Go Texan Day!
“But seek the welfare of the city where I have sent you into exile, and pray to the Lord on its behalf, for in its welfare you will find your welfare.”
Jeremiah 29:7
It is “Go Texan Day” here in the greater Houston area! It is the day when we kick off the Houston Rodeo each year. It is the day when all those who want to be cowboys and cowgirls get to dress up in their finest Western duds and pretend for a day that they know how to ride a horse!
That is the fifth-generation Texan in me talking now. (Yes, I do know how to Western ride, but it has been a long time.) Yet, with the Rodeo having to cut short its activities two years ago and skip last year entirely, it is time to let loose and go all-in with “Go Texan” attire today, whatever that may look like coming from your respective closets!
When I was sent to Tennessee to attend seminary, it was the first time this old girl lived outside of the great state of Texas, and it was a bit of culture shock. The weather was a bit too cold for this southeast Texas gal. Barbequed beef was hard to find. Elsewhere, the animal of choice for BBQ is pigs, but without the casing around the meat! Horrors!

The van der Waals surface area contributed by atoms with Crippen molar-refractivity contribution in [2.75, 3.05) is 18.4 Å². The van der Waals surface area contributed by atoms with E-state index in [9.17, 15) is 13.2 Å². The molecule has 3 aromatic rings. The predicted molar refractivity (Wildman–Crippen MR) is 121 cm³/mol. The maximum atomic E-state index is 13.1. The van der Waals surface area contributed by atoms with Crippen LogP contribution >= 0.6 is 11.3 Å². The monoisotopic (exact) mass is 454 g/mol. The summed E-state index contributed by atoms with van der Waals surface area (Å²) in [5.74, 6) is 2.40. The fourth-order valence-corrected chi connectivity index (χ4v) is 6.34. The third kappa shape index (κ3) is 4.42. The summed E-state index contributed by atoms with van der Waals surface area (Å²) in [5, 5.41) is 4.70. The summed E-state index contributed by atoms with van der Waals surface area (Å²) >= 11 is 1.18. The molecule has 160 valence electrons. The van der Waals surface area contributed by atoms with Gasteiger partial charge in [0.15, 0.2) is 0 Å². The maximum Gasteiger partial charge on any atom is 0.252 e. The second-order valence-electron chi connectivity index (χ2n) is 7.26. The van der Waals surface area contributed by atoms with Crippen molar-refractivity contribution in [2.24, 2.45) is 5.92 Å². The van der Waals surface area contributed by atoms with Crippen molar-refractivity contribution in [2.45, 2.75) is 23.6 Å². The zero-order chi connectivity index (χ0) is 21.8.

For the first time in my life, this move helped me get in touch with my “inner exile,” that muted but nagging sense each one of us has that “I am not home,” “This place is not my real home.” Things are not right. And we act out, not fully recognizing that our sense of loss is because things are not the way we think they are supposed to be; we are not living in the kingdom we are supposed to be living.
Things were not the way they were supposed to be for the Judean Jews of the 6th century B.C. The beautiful Temple of Solomon had been destroyed. Many of the Jews had been driven out of the land and were forced to live in exile in Babylonia. They were miserable and surrounded by heathens!
Yet, God has not abandoned them. (Yet is my favorite three-lettered word in the Bible.) God has charged them to flourish and to set down roots in the land of their exile, to contribute to the flourishing of the community where they now live, and to “seek the welfare of the city.”
So, whether you’re a fifth-generation Texan like me, or you just moved to the Houston area a few years ago, or you may not even live in the greater Houston area, what does it look like to “seek the welfare of the city” for you? How can we, exiled from our “true home” and still help our neighbors and community prosper?
The Rev. Sharron L. Cox
Associate for Outreach, Pastoral Care and Women's Ministries
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